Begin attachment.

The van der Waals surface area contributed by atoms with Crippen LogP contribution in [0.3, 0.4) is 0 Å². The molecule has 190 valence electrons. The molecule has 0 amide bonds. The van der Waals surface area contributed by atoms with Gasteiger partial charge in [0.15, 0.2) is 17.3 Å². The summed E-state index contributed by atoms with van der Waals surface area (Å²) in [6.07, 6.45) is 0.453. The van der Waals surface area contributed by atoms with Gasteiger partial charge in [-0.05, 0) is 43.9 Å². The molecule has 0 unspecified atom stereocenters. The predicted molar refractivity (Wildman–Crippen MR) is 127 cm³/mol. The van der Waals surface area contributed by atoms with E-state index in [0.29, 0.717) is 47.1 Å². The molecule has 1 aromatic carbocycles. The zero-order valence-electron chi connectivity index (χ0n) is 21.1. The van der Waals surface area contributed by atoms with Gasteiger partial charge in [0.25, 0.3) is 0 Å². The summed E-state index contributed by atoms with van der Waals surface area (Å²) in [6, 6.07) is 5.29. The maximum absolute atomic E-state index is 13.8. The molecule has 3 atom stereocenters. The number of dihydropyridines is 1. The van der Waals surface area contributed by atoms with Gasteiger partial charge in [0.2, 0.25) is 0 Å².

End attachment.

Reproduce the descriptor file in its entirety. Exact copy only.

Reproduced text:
The van der Waals surface area contributed by atoms with Crippen LogP contribution in [0.3, 0.4) is 0 Å². The molecule has 190 valence electrons. The molecule has 0 amide bonds. The van der Waals surface area contributed by atoms with Gasteiger partial charge in [0.15, 0.2) is 17.3 Å². The summed E-state index contributed by atoms with van der Waals surface area (Å²) in [6.07, 6.45) is 0.453. The van der Waals surface area contributed by atoms with Gasteiger partial charge in [-0.05, 0) is 43.9 Å². The molecule has 0 unspecified atom stereocenters. The predicted molar refractivity (Wildman–Crippen MR) is 127 cm³/mol. The van der Waals surface area contributed by atoms with E-state index in [0.29, 0.717) is 47.1 Å². The molecule has 1 aromatic carbocycles. The zero-order valence-electron chi connectivity index (χ0n) is 21.1. The van der Waals surface area contributed by atoms with Gasteiger partial charge in [0.25, 0.3) is 0 Å². The summed E-state index contributed by atoms with van der Waals surface area (Å²) in [6, 6.07) is 5.29. The maximum absolute atomic E-state index is 13.8. The molecule has 3 atom stereocenters. The number of dihydropyridines is 1. The van der Waals surface area contributed by atoms with Gasteiger partial charge in [0.2, 0.25) is 0 Å².